The State Board of Education and Chuck Staben have mutually agreed that the 2018-19 academic year will be Staben’s last as University of Idaho president.
Staben has been the U of I’s president since 2014, but he will leave next spring, when his contract expires. Meanwhile, the State Board is developing a request for proposal for a firm to lead the search to find new presidents at the U of I and Boise State University.
The State Board announced Staben’s departure in a brief news release issued late Friday morning.
“The board and President Staben agree this is the proper course to take,” said State Board President Linda Clark. “I thank him for his service and I wish him the best.”
Shortly after the State Board’s announcement, Staben issued a letter to the U of I community, in which he said his time as president “has not been without contention.” He said his departure is unrelated to an ongoing sexual misconduct investigation in the U of I’s athletics department; Athletic Director Rob Spear has been placed on paid administrative leave while the investigation continues.
“That review is proceeding, and a report will be available soon,” Staben said Friday.
Last fall, Staben was a finalist for the president’s job at the University of New Mexico. Staben interviewed on the campus in October, but UNM ultimately selected Garnett Stokes, an administrator from the University of Missouri. In his letter, Staben said his application at UNM “caused a distraction” for the U of I.
(To read Staben’s letter in full, scroll to the bottom of this story.)
A U of I news release touted several milestones during Staben’s time as president — such as effort to boost university research, now a $109 million undertaking; developing a nine-year strategic plan focused on increasing enrollment and improving student access to courses; staff training on Title IX issues; and bringing the idea of a new, on-campus basketball arena “from a dream to an achievable reality.”
Friday’s news leaves the State Board to fill, arguably, the two most visible administrative jobs in Idaho’s higher education system.
Boise State President Bob Kustra announced his retirement plans in November, but no successor is in place. After an initial search that attracted 53 candidates and carried a price tag of about $100,000, the State Board abruptly decided last week to start over.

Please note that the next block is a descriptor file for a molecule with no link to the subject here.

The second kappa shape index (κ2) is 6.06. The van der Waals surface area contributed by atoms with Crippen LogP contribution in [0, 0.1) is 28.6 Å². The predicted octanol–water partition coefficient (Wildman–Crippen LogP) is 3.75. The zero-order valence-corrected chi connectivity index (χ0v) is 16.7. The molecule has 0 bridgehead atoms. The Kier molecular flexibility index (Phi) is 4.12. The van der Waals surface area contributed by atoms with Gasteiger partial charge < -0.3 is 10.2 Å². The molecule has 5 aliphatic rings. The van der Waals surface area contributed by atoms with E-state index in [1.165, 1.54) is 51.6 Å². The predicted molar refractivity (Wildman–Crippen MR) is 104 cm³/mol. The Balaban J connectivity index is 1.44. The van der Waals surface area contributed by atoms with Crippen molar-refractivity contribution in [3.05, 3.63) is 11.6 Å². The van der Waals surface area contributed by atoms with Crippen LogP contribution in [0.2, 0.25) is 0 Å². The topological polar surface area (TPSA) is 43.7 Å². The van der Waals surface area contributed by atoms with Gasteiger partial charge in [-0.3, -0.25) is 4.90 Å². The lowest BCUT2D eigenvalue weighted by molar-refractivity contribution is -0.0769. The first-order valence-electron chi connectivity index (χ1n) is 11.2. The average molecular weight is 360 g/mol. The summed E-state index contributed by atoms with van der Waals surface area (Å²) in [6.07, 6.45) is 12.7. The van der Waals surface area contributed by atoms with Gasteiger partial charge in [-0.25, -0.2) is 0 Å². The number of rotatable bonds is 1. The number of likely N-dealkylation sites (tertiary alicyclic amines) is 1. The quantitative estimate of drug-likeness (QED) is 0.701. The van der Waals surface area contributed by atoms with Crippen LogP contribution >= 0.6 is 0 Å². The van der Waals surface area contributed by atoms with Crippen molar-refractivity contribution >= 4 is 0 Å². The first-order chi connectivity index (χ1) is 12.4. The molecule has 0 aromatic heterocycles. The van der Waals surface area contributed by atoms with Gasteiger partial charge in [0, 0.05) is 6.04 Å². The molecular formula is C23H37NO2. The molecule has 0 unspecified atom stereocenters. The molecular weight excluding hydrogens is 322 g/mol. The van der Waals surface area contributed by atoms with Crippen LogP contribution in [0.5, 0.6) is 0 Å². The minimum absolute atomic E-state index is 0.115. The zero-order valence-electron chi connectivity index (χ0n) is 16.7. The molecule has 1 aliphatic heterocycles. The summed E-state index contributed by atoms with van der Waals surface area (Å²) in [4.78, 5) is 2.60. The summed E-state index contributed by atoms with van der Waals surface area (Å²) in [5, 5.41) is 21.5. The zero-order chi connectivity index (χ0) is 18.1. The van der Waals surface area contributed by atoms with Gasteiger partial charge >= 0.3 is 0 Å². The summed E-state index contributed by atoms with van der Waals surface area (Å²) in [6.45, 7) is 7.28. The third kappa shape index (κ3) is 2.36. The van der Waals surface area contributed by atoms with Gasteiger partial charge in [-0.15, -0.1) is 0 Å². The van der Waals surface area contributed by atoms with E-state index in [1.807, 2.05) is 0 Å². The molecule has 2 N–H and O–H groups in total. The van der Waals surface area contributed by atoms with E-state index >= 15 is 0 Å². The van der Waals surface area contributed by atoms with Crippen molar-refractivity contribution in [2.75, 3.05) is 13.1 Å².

For more details on the BSU president search, click here.
The State Board will set a timeline for the U of I and Boise State searches once a firm is selected.
“The board will now focus on finding the next leaders for the University of Idaho and Boise State,” Clark said.
The U of I shakeup comes amidst historic turnover in the state’s higher education system. In April, the State Board named new presidents at Idaho State University and Lewis-Clark State College. Kevin Satterlee, former chief operating officer, vice president and special counsel at Boise State University — will take over at ISU in June. Cynthia Pemberton, vice president for academic affairs at Colorado Mesa University, will take the LCSC job on July 1.
Staben’s letter, released Friday
|This is a difficult letter to write. But I have always been upfront with our Vandal family, and I know word travels fast. In a mutual decision reached with our State Board of Education, the upcoming 2018-2019 academic year will be my last as president of the University of Idaho.
The past four years have been personally very rewarding, and I am proud of what we have accomplished together. I know that the road we’ve traveled has not been without contention. My candidacy for another position in fall 2017 caused a distraction. We’ve had disagreements about the appropriate place for our football program and other topics. Not every decision has been popular, and some issues have been divisive.